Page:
Assessing Jose Mourinho’s transfer activity at Manchester United
Jose Mourinho was his usual barbed self this week, scorning Manchester City’s lavish spending to deflect from his own side’s failings. Yet, as bravely pointed out to him by one reporter, United have themselves spent an awful lot of money while remaining a distance behind the quality of Pep Guardiola’s City.
A lot of money spent but still a considerable gulf between red and blue. Let’s assess how Mourinho’s investments have fared.
Eric Bailly - £30 million
The Ivorian has endeared himself to the United faithful with a stoic defending that gives licence to hearty challenges and unflinching duels. Calling Bailly brave would be an understatement. The centre-back is fearless.
The best player Mourinho has at the position, he has been dearly missed. It is not just his aggressive style,. His ability to play the ball out of the back, acting as the first line of attack, is something neither Chris Smalling nor Phil Jones possess.
Henrikh Mikhitaryan - £30 million
United fans were rightly excited by the Armenian's signing. He had set the Bundesliga alight with his invention and enterprise. He appeared to have the attacking ambition that would dovetail with United's rich history of offensive play.
A torrid first season followed. Mkhitaryan struggled to adapt to the Premier League's pace and Mourinho’s demands. Then he began this season in electric form, threading together the Red Devils’ attacking play as Mouirnho’s side stormed to goal-laden victories. A downturn in general form for the Reds coincided with the decline in his performances. Mourinho cites a breakdown in trust. The future doesn’t look bright for United’s ‘midfield Armenian’.
Paul Pogba - £90 million
The transfer saga of the summer. The prodigal son returned. Pogba was, and still is, one of the best central midfielders in the world. Despite the hefty transfer fee, his arrival was greeted with optimism.
Although he endured an inconsistent first season, the Frenchman has seemingly become indispensable when you compare the club's results with and without him this season. Domineering and technically very gifted, Pogba can trample through the middle or elegantly shimmy this way around defenders; there is an enviable versatility to his game.
He will thrive in years to come.
Victor Lindelof - £31 million
Lindelof began his United career in ominous fashion, making a series of errors which led directly to goals. The signs didn’t look good. Mourinho showed faith in the youngster, though, determined to give him opportunities to learn and evolve. Fans remembered Rio Ferdinand's early struggles and crossed their fingers.
While he is by no means the finished product, the Swede has certainly progressed since his introductory calamities. Confident with the ball at his feet and blessed with good vision, Lindelof is key to the transition between defence and attack. He has also become more reliable in the tackle, and tactically aware.
Bailly and Lindelof appear to be the future pairing at the heart of United’s defence.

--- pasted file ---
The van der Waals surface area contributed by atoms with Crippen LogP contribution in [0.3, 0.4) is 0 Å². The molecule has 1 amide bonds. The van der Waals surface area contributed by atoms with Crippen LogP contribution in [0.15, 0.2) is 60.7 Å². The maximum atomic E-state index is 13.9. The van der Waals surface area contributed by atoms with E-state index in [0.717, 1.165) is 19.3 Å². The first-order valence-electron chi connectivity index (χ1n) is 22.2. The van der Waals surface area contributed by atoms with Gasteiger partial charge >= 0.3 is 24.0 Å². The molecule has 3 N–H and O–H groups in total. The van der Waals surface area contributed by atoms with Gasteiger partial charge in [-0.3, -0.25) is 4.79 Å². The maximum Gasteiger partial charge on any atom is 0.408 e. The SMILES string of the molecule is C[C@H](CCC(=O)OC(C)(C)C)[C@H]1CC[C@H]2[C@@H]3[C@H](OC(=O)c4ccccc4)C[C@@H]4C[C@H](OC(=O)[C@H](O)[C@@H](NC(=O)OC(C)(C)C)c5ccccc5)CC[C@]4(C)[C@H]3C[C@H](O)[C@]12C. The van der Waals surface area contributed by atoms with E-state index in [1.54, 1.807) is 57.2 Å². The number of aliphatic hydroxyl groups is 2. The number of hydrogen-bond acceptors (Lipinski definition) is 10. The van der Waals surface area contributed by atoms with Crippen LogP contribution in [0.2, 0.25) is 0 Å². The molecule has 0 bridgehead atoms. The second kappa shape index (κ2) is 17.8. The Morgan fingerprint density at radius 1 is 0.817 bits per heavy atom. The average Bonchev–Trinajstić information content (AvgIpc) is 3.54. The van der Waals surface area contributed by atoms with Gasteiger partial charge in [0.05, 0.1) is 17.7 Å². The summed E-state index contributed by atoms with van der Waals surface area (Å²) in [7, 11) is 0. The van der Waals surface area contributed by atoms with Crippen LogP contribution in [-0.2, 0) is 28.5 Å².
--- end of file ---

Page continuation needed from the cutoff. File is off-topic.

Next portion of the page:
Romelu Lukaku - £75 million
Fourteen goals in 26 appearances do not make for grim reading. In fact, it is a healthy return. On the other hand, he began with 10 goals in nine matches, meaning he has just four in the last 17. Yet many of the doubts expressed about the forward surround his performances in big games. He has done little to squash such criticism.
A heavy touch plagues his game. Frustration at not starting his United career as prolifically as he would like is showing. Though he played well against Bournemouth and Leicester City recently, he has not cut the figure United fans expected.
Whether or not he will become the world class striker Mourinho covets is still very much in the air.
Nemanja Matic - £40 million
At 29-years-old, which is apparently the new 34, Matic’s price tag seemed questionable. His performances have more than justified his fee, however. United look discernibly loose--erratic, uncontrolled, and ill-disciplined--without the Serbian organising.
His physicality coupled with astute spatial and positional awareness have improved the United midfield immeasurably. He has been well worth the 40 million United paid Chelsea.
Pep has endured a mixed bag with his recruiting, as well. Claudio Bravo was a complete bust. John Stones remains a work in progress. Sergio Aguero is becoming distant. On the other hand, Kevin de Bruyne and Raheem Sterling have improved immensely, and Ederson has proved the correct solution in goal.
Is the difference that Guardiola's best results have been in attack whereas Mourinho's have been at the back? Or is it the money?
United's numbers? In '17-18, £147.96 million was invested in new players, the previous season £166.5 million, for a total of £314.46 million.
City has therefore invested 32% more than United during the two seasons their current managers have been in-house.
During that period, the Citizens have accumulated 133 Premier League points to the Red Devils' 112, or 19% more overall. Mourinho also won two trophies to Guardiola's none in their Manchester debuts. This season, with 55 and 43 points taken, the difference is 28%. According to those figures, Mourinho has been doing slightly more with less, although Guardiola has quickly narrowed the gap.
You can see why the Portuguese is frustrated. Regardless, complaining isn't going to change reality. Mourinho certainly holds a huge financial advantage over Sean Dyche, yet had to scramble to split the points with the Burnley boss on Boxing Day. At Old Trafford, no less. Money is a wonderful resource. In the end, however, it is tactics and man-management that win games. The United boss needs to focus on what he can control.